• Online content (advertorials, blog, etc): provide relevant information that will earn the trust of customers as an expert in the field
    • Webskin: Promote special offers to generate quick sales.

Important: The design of your message must be the same across all platforms. This way your customers can recognise your campaign and brand easily.

  1. Do we have a marketing funnel? Awareness, Interest, Desire and Action. A marketing funnel is divided by these four elements. But, what’s a marketing funnel? It’s following a customer’s adventure from a complete stranger to a lead, once you know the journey you can put strategies (calls to action, offers, information sharing) in place to get the customer to move through the funnel.
  • Awareness:
    1. Potential customer comes to the website, knows the product or service.
    2. They browse through the website looking for something they need.
    3. Attract the customer with a call-to-action. In exchange, get some relevant information from them to help you understand the reason why they came to your website.

E.g., Imagine you have bought a puppy and you are looking for pet insurance. You open Google and find Next, you open the website and click on “Get a Quote & Buy Online” (call-to-action) to see the range of prices according to what you need. Hang on – to get to the quote you have to answer a couple of easy questions that helps RSPCA to understand your needs better. This is awareness.

  • Interest:
    1. The customer has expressed interest in your product or service.
    2. You have given them the basic information they need.
    3. You now should provide the potential client the additional information that is tailored to their needs to help them make their final decision. This demonstrates that you care about what they want and need.

E.g., After you have completed the questions on RSPCA’s website and you have a quote, you decide to close the page and to not book the pet insurance just yet as you might need to do some research. On the next day, RSPCA calls you, and according to the information provided and additional questions asked, they offer extra material and competitive pricing, to help you make an informed decision. This is interest.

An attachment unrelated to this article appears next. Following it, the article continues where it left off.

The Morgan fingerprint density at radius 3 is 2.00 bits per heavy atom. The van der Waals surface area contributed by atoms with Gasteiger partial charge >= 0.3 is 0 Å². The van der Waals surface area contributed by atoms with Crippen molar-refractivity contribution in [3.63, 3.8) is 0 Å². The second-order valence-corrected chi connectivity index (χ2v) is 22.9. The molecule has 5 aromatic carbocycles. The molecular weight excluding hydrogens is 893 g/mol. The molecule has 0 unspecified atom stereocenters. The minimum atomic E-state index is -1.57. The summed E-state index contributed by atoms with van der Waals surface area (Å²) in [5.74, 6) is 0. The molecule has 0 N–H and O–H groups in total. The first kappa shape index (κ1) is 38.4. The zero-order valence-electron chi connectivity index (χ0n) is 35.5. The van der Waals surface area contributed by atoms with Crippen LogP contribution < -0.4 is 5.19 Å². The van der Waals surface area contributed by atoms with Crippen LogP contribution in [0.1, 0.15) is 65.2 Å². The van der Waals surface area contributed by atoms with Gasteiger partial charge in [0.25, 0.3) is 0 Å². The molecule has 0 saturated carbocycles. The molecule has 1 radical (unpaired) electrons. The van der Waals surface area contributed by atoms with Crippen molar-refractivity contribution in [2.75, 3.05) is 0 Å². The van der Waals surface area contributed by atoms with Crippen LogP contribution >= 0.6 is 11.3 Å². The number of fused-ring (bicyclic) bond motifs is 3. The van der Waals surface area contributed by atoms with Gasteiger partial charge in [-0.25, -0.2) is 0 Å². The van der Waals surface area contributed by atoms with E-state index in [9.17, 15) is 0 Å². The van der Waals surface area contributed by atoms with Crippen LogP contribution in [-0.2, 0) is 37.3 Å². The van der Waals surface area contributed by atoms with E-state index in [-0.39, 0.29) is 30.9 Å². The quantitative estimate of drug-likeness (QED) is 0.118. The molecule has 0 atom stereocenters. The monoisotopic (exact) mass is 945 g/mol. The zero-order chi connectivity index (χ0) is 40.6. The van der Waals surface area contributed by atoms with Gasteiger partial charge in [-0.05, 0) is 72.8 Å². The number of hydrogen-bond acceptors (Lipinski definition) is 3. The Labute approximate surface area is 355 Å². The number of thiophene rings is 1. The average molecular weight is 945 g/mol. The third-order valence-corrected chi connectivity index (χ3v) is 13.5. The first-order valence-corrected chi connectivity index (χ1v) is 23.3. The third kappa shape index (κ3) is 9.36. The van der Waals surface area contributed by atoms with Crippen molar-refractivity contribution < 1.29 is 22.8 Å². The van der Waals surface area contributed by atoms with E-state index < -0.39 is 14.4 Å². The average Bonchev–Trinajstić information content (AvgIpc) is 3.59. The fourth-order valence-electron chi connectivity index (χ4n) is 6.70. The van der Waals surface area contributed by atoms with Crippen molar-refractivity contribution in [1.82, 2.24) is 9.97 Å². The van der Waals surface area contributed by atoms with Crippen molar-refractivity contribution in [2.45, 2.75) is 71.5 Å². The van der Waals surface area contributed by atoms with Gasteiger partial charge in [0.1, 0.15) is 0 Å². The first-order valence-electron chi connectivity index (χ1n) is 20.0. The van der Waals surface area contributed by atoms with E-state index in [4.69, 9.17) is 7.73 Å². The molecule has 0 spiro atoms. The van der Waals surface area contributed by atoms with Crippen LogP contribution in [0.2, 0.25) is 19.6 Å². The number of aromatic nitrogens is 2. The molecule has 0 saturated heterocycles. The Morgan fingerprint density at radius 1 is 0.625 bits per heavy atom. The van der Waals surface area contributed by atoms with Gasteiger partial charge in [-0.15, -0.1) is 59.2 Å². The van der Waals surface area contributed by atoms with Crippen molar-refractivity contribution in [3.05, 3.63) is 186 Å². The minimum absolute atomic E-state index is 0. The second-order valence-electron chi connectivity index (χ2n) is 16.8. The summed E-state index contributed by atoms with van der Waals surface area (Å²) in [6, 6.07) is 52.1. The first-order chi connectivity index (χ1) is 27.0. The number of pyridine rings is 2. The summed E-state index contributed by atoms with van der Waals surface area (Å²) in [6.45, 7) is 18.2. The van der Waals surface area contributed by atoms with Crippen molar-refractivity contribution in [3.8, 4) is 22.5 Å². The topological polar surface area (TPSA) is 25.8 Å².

• Desire:
    1. The customer is interested and has all the information they need.
    2. Follow up with an email providing real life examples of your product and/or additional call-to-action.

E.g., After RSPCA’s call, you decide to talk about it with a family member/friend before making any decisions and that’s when you receive an email from RSPCA with real cases of common claims on pet insurance and how RSPCA tackles the claims. This is desire.

  • Action:
    1. This is when the customer goes into the purchasing stage, and you are able to turn your potential client into a lead.
    2. You have showed them that you care and all it is left to discuss is payment and additional Terms & Conditions.

Nowadays, customers can access all the information they need, and this is why they need that push that tips the scales towards your company against competitors. Always remember, your point of difference is not always based on your product or service but it could be determined by your marketing funnel.

The elements of a marketing funnel can seem hard to put together, but really they are simple procedures that once they are put in place, your company should start to see not only more leads but repeat buyers.

  1. What’s our call-to-action? I have talked about call-to-action in the second step, however what’s a call-to-action? A lot of companies confuse the term by using a lot of questions on their ad (example: Is your Super enough to retire?), thinking that these questions will drive potential customers to become leads. Find below a list of common call-to-actions:
  • Subscribe now
  • Call us today
  • Join Free for a month
  • Get started
  • Give “company’s name” a go
  • Claim your free trial

Creating a large number of call-to-actions will increase the potential customer-to-lead conversion opportunities. An effective call-to-action will help a potential customer to move further into your marketing funnel.

  1. How do we create an effective lead magnet? Do you remember in step two, marketing funnel, how we talked about Interest? Well, this is how you create an effective lead magnet. Give your potential lead all the information they need. Provide a call-to-action, show that you care and this will help them move into the funnel. Nurture campaigns are key to generating a successful lead.

Nurture Campaigning is a process by which potential customers are tracked and developed into sales-qualified leads.

  1. Time to drive traffic: To be able to drive people into your marketing funnel you need to generate traffic to your website first. See a few ways you can drive traffic to your website below:
  • Drive traffic from your Social Media platforms to your website with quality content. To see how you could engage, connect and successfully drive traffic to your website, check this simple Social Media strategy that you could be applying today.